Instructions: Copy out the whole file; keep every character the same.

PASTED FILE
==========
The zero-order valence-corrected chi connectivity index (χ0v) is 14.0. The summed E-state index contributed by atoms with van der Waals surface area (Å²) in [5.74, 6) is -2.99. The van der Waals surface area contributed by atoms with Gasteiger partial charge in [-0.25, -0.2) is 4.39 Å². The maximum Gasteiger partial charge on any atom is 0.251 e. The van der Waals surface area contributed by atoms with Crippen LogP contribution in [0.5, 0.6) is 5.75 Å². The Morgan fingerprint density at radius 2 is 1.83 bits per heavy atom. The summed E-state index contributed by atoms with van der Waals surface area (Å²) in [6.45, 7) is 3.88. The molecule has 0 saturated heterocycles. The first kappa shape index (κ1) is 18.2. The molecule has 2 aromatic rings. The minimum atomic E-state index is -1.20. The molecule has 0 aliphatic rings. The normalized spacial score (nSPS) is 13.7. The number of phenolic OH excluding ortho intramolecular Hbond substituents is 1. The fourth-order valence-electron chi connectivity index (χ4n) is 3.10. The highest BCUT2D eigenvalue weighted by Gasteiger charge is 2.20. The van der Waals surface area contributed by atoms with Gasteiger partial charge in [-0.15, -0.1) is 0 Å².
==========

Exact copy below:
The zero-order valence-corrected chi connectivity index (χ0v) is 14.0. The summed E-state index contributed by atoms with van der Waals surface area (Å²) in [5.74, 6) is -2.99. The van der Waals surface area contributed by atoms with Gasteiger partial charge in [-0.25, -0.2) is 4.39 Å². The maximum Gasteiger partial charge on any atom is 0.251 e. The van der Waals surface area contributed by atoms with Crippen LogP contribution in [0.5, 0.6) is 5.75 Å². The Morgan fingerprint density at radius 2 is 1.83 bits per heavy atom. The summed E-state index contributed by atoms with van der Waals surface area (Å²) in [6.45, 7) is 3.88. The molecule has 0 saturated heterocycles. The first kappa shape index (κ1) is 18.2. The molecule has 2 aromatic rings. The minimum atomic E-state index is -1.20. The molecule has 0 aliphatic rings. The normalized spacial score (nSPS) is 13.7. The number of phenolic OH excluding ortho intramolecular Hbond substituents is 1. The fourth-order valence-electron chi connectivity index (χ4n) is 3.10. The highest BCUT2D eigenvalue weighted by Gasteiger charge is 2.20. The van der Waals surface area contributed by atoms with Gasteiger partial charge in [-0.15, -0.1) is 0 Å².